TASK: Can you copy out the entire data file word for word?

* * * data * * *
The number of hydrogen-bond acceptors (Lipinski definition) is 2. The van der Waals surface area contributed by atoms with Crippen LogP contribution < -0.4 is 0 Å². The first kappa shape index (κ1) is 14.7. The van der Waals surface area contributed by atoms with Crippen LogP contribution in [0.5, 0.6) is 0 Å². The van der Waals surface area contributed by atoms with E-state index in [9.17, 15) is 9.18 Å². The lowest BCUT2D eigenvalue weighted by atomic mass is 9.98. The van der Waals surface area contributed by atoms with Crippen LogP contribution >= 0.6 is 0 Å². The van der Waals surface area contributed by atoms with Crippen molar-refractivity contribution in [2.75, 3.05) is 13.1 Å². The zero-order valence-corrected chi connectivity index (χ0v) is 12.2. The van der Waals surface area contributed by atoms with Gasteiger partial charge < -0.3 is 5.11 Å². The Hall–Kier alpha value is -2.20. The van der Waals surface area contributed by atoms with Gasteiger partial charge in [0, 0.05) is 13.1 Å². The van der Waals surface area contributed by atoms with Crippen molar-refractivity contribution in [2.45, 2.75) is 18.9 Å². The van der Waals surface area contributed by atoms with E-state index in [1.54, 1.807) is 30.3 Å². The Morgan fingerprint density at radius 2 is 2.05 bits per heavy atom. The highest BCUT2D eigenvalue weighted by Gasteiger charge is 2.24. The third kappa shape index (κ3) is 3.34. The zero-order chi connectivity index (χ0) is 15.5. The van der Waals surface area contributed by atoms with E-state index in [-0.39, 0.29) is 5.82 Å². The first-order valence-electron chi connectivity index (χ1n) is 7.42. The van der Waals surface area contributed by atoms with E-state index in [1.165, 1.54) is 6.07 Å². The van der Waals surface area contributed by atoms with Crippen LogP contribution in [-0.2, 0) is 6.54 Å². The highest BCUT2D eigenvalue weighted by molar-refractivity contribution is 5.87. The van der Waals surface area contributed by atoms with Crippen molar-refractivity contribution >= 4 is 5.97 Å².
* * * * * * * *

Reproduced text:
The number of hydrogen-bond acceptors (Lipinski definition) is 2. The van der Waals surface area contributed by atoms with Crippen LogP contribution < -0.4 is 0 Å². The first kappa shape index (κ1) is 14.7. The van der Waals surface area contributed by atoms with Crippen LogP contribution in [0.5, 0.6) is 0 Å². The van der Waals surface area contributed by atoms with E-state index in [9.17, 15) is 9.18 Å². The lowest BCUT2D eigenvalue weighted by atomic mass is 9.98. The van der Waals surface area contributed by atoms with Crippen LogP contribution >= 0.6 is 0 Å². The van der Waals surface area contributed by atoms with Crippen molar-refractivity contribution in [2.75, 3.05) is 13.1 Å². The zero-order valence-corrected chi connectivity index (χ0v) is 12.2. The van der Waals surface area contributed by atoms with Gasteiger partial charge < -0.3 is 5.11 Å². The Hall–Kier alpha value is -2.20. The van der Waals surface area contributed by atoms with Gasteiger partial charge in [0, 0.05) is 13.1 Å². The van der Waals surface area contributed by atoms with Crippen molar-refractivity contribution in [2.45, 2.75) is 18.9 Å². The van der Waals surface area contributed by atoms with E-state index in [1.54, 1.807) is 30.3 Å². The Morgan fingerprint density at radius 2 is 2.05 bits per heavy atom. The highest BCUT2D eigenvalue weighted by Gasteiger charge is 2.24. The third kappa shape index (κ3) is 3.34. The zero-order chi connectivity index (χ0) is 15.5. The van der Waals surface area contributed by atoms with E-state index in [-0.39, 0.29) is 5.82 Å². The first-order valence-electron chi connectivity index (χ1n) is 7.42. The van der Waals surface area contributed by atoms with E-state index in [1.165, 1.54) is 6.07 Å². The van der Waals surface area contributed by atoms with Crippen LogP contribution in [-0.2, 0) is 6.54 Å². The highest BCUT2D eigenvalue weighted by molar-refractivity contribution is 5.87. The van der Waals surface area contributed by atoms with Crippen molar-refractivity contribution >= 4 is 5.97 Å².